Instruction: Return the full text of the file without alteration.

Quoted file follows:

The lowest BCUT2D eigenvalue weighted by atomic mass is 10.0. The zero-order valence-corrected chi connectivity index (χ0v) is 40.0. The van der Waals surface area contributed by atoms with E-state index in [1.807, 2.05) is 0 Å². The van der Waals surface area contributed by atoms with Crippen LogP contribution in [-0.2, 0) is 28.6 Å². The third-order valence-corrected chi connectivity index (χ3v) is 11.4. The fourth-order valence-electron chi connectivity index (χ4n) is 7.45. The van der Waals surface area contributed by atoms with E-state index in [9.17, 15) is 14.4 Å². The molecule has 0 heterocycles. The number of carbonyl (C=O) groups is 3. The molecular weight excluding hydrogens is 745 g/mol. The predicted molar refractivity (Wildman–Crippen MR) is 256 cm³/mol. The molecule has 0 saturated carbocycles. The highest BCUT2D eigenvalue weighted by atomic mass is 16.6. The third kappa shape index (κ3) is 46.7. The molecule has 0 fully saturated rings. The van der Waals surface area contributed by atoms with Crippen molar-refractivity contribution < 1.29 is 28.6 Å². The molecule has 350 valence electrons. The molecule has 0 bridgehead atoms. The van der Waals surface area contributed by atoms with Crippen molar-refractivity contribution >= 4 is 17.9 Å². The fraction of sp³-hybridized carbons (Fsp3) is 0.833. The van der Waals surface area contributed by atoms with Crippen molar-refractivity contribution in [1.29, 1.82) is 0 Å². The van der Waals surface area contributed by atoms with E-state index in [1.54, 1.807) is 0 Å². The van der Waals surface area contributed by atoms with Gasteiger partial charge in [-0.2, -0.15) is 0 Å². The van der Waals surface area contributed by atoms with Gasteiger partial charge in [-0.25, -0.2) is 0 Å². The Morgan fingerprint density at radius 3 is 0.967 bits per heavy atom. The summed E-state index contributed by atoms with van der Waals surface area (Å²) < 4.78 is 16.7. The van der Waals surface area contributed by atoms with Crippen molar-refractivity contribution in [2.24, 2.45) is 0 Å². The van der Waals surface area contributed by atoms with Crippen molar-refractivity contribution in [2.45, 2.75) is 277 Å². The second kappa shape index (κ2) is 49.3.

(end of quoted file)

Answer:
The lowest BCUT2D eigenvalue weighted by atomic mass is 10.0. The zero-order valence-corrected chi connectivity index (χ0v) is 40.0. The van der Waals surface area contributed by atoms with E-state index in [1.807, 2.05) is 0 Å². The van der Waals surface area contributed by atoms with Crippen LogP contribution in [-0.2, 0) is 28.6 Å². The third-order valence-corrected chi connectivity index (χ3v) is 11.4. The fourth-order valence-electron chi connectivity index (χ4n) is 7.45. The van der Waals surface area contributed by atoms with E-state index in [9.17, 15) is 14.4 Å². The molecule has 0 heterocycles. The number of carbonyl (C=O) groups is 3. The molecular weight excluding hydrogens is 745 g/mol. The predicted molar refractivity (Wildman–Crippen MR) is 256 cm³/mol. The molecule has 0 saturated carbocycles. The highest BCUT2D eigenvalue weighted by atomic mass is 16.6. The third kappa shape index (κ3) is 46.7. The molecule has 0 fully saturated rings. The van der Waals surface area contributed by atoms with Crippen molar-refractivity contribution < 1.29 is 28.6 Å². The molecule has 350 valence electrons. The molecule has 0 bridgehead atoms. The van der Waals surface area contributed by atoms with Crippen molar-refractivity contribution >= 4 is 17.9 Å². The fraction of sp³-hybridized carbons (Fsp3) is 0.833. The van der Waals surface area contributed by atoms with Crippen molar-refractivity contribution in [1.29, 1.82) is 0 Å². The van der Waals surface area contributed by atoms with E-state index in [1.54, 1.807) is 0 Å². The van der Waals surface area contributed by atoms with Gasteiger partial charge in [-0.2, -0.15) is 0 Å². The van der Waals surface area contributed by atoms with Gasteiger partial charge in [-0.25, -0.2) is 0 Å². The Morgan fingerprint density at radius 3 is 0.967 bits per heavy atom. The summed E-state index contributed by atoms with van der Waals surface area (Å²) < 4.78 is 16.7. The van der Waals surface area contributed by atoms with Crippen molar-refractivity contribution in [2.24, 2.45) is 0 Å². The van der Waals surface area contributed by atoms with Crippen molar-refractivity contribution in [2.45, 2.75) is 277 Å². The second kappa shape index (κ2) is 49.3.